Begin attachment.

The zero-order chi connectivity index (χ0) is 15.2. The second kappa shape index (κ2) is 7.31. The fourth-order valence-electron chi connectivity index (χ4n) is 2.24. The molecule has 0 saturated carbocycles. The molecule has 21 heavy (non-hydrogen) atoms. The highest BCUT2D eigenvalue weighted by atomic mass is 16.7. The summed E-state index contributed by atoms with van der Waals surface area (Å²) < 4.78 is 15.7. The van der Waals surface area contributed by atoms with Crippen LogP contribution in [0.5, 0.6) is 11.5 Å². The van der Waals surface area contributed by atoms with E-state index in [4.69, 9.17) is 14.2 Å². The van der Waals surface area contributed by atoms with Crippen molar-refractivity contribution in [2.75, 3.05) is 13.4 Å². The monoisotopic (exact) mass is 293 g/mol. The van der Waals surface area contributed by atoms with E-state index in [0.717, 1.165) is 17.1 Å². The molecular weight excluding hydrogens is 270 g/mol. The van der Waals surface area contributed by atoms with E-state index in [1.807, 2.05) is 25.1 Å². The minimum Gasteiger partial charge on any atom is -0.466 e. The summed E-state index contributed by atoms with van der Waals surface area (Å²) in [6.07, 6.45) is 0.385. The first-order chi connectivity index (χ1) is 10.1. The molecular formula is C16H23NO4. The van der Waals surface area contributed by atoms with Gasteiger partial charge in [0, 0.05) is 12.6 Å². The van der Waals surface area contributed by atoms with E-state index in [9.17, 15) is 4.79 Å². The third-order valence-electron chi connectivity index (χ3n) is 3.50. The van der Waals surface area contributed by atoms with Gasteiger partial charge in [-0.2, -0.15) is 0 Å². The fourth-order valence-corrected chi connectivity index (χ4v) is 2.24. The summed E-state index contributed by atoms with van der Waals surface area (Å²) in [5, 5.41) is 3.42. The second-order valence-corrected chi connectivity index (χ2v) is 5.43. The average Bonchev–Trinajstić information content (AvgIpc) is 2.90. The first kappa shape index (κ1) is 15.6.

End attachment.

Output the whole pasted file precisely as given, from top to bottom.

The zero-order chi connectivity index (χ0) is 15.2. The second kappa shape index (κ2) is 7.31. The fourth-order valence-electron chi connectivity index (χ4n) is 2.24. The molecule has 0 saturated carbocycles. The molecule has 21 heavy (non-hydrogen) atoms. The highest BCUT2D eigenvalue weighted by atomic mass is 16.7. The summed E-state index contributed by atoms with van der Waals surface area (Å²) < 4.78 is 15.7. The van der Waals surface area contributed by atoms with Crippen LogP contribution in [0.5, 0.6) is 11.5 Å². The van der Waals surface area contributed by atoms with E-state index in [4.69, 9.17) is 14.2 Å². The van der Waals surface area contributed by atoms with Crippen molar-refractivity contribution in [2.75, 3.05) is 13.4 Å². The monoisotopic (exact) mass is 293 g/mol. The van der Waals surface area contributed by atoms with E-state index in [0.717, 1.165) is 17.1 Å². The molecular weight excluding hydrogens is 270 g/mol. The van der Waals surface area contributed by atoms with E-state index in [1.807, 2.05) is 25.1 Å². The minimum Gasteiger partial charge on any atom is -0.466 e. The summed E-state index contributed by atoms with van der Waals surface area (Å²) in [6.07, 6.45) is 0.385. The first-order chi connectivity index (χ1) is 10.1. The molecular formula is C16H23NO4. The van der Waals surface area contributed by atoms with Gasteiger partial charge in [0, 0.05) is 12.6 Å². The van der Waals surface area contributed by atoms with E-state index in [9.17, 15) is 4.79 Å². The third-order valence-electron chi connectivity index (χ3n) is 3.50. The van der Waals surface area contributed by atoms with Gasteiger partial charge in [-0.2, -0.15) is 0 Å². The fourth-order valence-corrected chi connectivity index (χ4v) is 2.24. The summed E-state index contributed by atoms with van der Waals surface area (Å²) in [5, 5.41) is 3.42. The second-order valence-corrected chi connectivity index (χ2v) is 5.43. The average Bonchev–Trinajstić information content (AvgIpc) is 2.90. The first kappa shape index (κ1) is 15.6.